My child is your patient…. so talk to them!

He may only be able to nod hello. She might not be able to meet your eye. He may HATE you, simply because you are a doctor. But.

Say hello. Know their name (make sure your notes tell you that he likes Jim, not James). Use sign language if that’s the way she communicates. Consider having a picture of yourself with your name written on it… either a photo, or a cartoon version of you.

Remind them what your job is. If you are a cardiologist, you are there to make sure their heart is working as well as it can. If you’re an endocrinologist, good luck with finding an accessible description of your role 🙂

Explain why my child needs to be there… many children have endless appointments at which they simply do not understand their role.

Give them an opportunity to tell you something that matters to them… even if it is the latest Thomas the Tank Engine story!

At the end of the appointment, tell them what you learnt, how they helped you and what you are going to do next.

I am a parent – not a patient!

It can be so tempting to see my worry, my exhaustion and see a patient. But I’m not, and I need you to talk to me and figure out what kind of parent I am.

Know my name – if you’ve forgotten, ask me!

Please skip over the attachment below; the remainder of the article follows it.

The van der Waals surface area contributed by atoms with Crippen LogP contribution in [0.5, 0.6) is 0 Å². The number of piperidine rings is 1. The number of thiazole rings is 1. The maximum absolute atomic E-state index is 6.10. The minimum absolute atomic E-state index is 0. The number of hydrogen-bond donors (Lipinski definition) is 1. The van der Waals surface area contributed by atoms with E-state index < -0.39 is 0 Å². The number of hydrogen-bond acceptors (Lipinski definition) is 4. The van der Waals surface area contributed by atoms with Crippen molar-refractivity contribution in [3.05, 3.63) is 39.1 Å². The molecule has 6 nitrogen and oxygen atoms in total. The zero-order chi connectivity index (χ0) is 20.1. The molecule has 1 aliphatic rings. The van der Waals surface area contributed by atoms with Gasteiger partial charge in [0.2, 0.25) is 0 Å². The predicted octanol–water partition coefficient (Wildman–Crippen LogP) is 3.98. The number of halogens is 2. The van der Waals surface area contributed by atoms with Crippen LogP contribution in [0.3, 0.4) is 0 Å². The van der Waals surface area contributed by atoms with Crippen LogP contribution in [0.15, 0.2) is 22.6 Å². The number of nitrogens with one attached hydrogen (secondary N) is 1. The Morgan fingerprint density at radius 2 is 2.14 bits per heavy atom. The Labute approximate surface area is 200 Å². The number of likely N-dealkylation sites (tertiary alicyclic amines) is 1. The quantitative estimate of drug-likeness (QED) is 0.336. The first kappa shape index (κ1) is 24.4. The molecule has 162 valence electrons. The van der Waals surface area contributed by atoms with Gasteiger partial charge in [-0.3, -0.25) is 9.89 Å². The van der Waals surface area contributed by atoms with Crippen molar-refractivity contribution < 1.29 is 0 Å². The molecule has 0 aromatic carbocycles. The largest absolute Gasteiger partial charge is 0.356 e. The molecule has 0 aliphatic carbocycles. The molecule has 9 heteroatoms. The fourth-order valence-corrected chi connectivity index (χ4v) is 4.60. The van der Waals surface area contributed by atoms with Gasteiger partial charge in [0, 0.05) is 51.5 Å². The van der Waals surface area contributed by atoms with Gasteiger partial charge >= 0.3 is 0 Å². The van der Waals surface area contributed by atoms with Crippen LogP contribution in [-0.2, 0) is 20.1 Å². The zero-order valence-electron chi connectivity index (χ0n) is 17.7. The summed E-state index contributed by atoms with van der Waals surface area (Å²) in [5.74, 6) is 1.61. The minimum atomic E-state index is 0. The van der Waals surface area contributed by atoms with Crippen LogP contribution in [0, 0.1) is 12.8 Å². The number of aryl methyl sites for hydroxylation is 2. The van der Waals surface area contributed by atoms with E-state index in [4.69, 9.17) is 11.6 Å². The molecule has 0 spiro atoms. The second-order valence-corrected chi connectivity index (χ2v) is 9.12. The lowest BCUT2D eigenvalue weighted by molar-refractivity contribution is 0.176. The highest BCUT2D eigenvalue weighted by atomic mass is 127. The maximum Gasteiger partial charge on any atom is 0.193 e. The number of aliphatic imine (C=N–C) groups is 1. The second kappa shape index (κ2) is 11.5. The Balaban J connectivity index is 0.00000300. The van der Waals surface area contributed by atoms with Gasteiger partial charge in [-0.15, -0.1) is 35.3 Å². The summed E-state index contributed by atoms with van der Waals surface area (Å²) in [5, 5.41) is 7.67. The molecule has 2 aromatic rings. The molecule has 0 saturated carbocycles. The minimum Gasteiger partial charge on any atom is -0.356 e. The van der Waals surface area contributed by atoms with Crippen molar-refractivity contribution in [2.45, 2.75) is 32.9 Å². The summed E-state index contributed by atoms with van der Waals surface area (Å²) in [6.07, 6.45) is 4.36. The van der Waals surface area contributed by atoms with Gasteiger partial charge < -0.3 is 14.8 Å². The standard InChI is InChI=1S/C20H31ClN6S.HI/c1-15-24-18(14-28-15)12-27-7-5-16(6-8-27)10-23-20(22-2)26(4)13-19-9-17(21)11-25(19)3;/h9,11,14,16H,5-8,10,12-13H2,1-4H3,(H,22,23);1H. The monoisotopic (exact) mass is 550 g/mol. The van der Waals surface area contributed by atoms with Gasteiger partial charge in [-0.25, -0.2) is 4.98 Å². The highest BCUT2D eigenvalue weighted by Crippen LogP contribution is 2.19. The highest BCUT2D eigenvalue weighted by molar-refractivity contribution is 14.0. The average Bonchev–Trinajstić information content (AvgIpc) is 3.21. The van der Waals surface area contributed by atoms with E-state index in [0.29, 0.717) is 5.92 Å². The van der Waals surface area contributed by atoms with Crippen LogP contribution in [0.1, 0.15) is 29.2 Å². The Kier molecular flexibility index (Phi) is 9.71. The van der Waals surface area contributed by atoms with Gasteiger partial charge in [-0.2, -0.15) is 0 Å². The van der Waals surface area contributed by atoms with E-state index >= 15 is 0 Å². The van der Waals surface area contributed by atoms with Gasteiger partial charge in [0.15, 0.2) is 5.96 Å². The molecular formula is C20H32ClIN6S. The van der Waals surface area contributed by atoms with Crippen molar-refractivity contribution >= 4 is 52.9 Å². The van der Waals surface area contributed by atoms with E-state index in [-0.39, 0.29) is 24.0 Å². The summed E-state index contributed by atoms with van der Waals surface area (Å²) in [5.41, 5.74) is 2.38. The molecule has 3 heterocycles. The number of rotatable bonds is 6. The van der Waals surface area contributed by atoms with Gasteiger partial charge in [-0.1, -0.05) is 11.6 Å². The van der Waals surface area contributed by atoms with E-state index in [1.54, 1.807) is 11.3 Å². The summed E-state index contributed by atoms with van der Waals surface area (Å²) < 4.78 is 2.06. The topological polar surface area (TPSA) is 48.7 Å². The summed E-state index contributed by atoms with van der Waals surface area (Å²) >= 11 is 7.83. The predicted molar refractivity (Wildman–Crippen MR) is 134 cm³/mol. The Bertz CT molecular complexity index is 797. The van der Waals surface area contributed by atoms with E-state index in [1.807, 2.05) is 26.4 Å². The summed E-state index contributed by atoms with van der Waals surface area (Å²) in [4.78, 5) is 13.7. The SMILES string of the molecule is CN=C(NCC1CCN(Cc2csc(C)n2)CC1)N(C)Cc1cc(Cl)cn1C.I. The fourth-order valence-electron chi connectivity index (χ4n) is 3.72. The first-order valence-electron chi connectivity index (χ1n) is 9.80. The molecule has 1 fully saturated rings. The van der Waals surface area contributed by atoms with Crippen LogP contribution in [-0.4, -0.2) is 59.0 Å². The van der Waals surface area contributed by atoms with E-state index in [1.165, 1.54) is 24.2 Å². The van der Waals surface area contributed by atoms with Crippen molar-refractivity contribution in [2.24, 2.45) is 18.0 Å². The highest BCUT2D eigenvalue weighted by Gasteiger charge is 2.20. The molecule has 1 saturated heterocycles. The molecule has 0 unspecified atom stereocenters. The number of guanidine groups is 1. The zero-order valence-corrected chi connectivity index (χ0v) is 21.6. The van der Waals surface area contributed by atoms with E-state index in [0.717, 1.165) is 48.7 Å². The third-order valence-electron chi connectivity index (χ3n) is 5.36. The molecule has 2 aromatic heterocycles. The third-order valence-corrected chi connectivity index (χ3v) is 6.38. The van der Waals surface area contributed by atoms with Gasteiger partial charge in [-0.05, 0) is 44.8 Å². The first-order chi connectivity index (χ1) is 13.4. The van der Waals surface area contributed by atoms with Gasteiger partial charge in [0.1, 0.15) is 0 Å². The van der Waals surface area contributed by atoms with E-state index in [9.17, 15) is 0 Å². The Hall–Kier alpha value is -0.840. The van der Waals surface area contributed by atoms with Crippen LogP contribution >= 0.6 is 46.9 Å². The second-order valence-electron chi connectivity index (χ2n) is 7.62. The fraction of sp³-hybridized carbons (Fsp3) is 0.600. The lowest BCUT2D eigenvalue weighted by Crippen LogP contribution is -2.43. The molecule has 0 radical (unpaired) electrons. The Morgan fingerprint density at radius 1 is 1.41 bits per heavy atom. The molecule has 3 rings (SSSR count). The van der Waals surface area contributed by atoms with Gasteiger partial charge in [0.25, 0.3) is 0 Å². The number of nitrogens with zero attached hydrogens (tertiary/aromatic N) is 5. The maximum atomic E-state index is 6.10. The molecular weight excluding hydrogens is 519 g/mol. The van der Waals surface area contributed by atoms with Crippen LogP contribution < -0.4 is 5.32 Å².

Some parents are going to need hand holding through their child’s care, and you will need to take many of the same steps as I suggest above for the child.

Many parents you meet in the world of SEND are experts. They have spent years learning about their child’s condition, how to support their child’s health, how to advocate for them in more settings than you can imagine. (A little secret from me to you: I’m one of those!).

There’s a good chance that I know more than you about his syndrome – you are the expert of his heart, I am the expert of the human.

I will have some very narrow, specific knowledge that can help you treat my child to the best of your vast ability. I also know how she responds to treatments, how she is eating, sleeping, how he is managing school and how fatigue manifests day to day.